Categorizing types of Alcoholics
The National Institute on Alcohol Abuse and Alcoholism (NIAAA) conducted research into individuals who suffer from alcoholism to determine if there are similarities between types of people who are alcoholics. They found that that there is no typical alcoholic, rather 5 main alcoholic subtypes. Each of the alcoholic subtypes determined by the NIAA research has its own distinct characteristics, drinking behaviors and risk factors. The study identified 5 key groups of alcoholics: the young adult subtype, the young antisocial subtype, the functional subtype, the intermediate familial subtype and the chronic severe subtype. The young adult subtype is the largest group and yet the least likely to seek help for their problems with alcohol.
Young Adult Subtype
The young adult subtype is the largest group and makes up 31.5 per cent of alcoholics surveyed in the United States. They do not generally abuse other substances, and have low rates of family alcoholism and mental disorders.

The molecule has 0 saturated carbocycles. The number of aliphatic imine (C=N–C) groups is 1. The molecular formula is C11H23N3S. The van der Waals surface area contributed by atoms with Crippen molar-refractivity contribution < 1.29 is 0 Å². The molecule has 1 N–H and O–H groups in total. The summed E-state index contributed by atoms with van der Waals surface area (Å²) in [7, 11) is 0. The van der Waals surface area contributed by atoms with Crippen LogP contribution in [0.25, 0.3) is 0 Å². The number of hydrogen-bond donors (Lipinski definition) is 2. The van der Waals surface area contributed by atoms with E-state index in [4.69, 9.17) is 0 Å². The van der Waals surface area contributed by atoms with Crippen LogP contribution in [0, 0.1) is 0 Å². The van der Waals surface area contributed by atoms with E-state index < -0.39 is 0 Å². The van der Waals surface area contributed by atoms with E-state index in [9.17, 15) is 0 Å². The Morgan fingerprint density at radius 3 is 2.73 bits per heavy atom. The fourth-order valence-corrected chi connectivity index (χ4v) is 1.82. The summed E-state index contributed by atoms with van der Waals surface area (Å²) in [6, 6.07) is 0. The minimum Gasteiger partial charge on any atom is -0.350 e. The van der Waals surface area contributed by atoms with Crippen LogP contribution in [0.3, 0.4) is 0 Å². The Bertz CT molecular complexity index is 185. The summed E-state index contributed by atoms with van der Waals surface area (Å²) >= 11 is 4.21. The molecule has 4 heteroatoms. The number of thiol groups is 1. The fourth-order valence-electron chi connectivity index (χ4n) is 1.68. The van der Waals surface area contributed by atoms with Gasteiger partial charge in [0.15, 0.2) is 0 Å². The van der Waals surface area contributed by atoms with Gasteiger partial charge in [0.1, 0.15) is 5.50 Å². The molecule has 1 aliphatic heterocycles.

The young adult subtype is made up of men and women under the age of 25. It is during this time that they are at school, college or university and are participating in alcohol-related activities. Their drinking behavior consists of unhealthy and high risk drinking behaviors such as binge drinking. Many individuals drink dangerous levels of alcohol because of peer pressure or social anxieties.
Treatments for Young Adult Subtype Alcoholics
Individuals who fit into the young adult subtype are the easiest to reach in terms of prevention and intervention programs. Education about the dangers of alcohol use and misuse is easy to implement because many of these people are at an education institution. Teachers and mentors are also able to refer students to appropriate treatment through the education system.
This group, however, is also the least likely to seek professional help for their alcoholism. Pride, ignorance, and the fact that most people grow out of the dangerous drinking patterns are some of the reasons for not seeking help. Peer pressure to drink and know how to hold your booze is another reason. Many do not see that their drinking behaviors are a problem.
What Defines an Alcoholic
* Craving – strong need to have alcohol
* Loss of control – an inability to cease drinking, no control of the situation
* Physical dependence – withdrawal symptoms when alcohol is not drunk which includes nausea and vomiting
* Tolerance – more alcohol required to meet cravings and to get drunk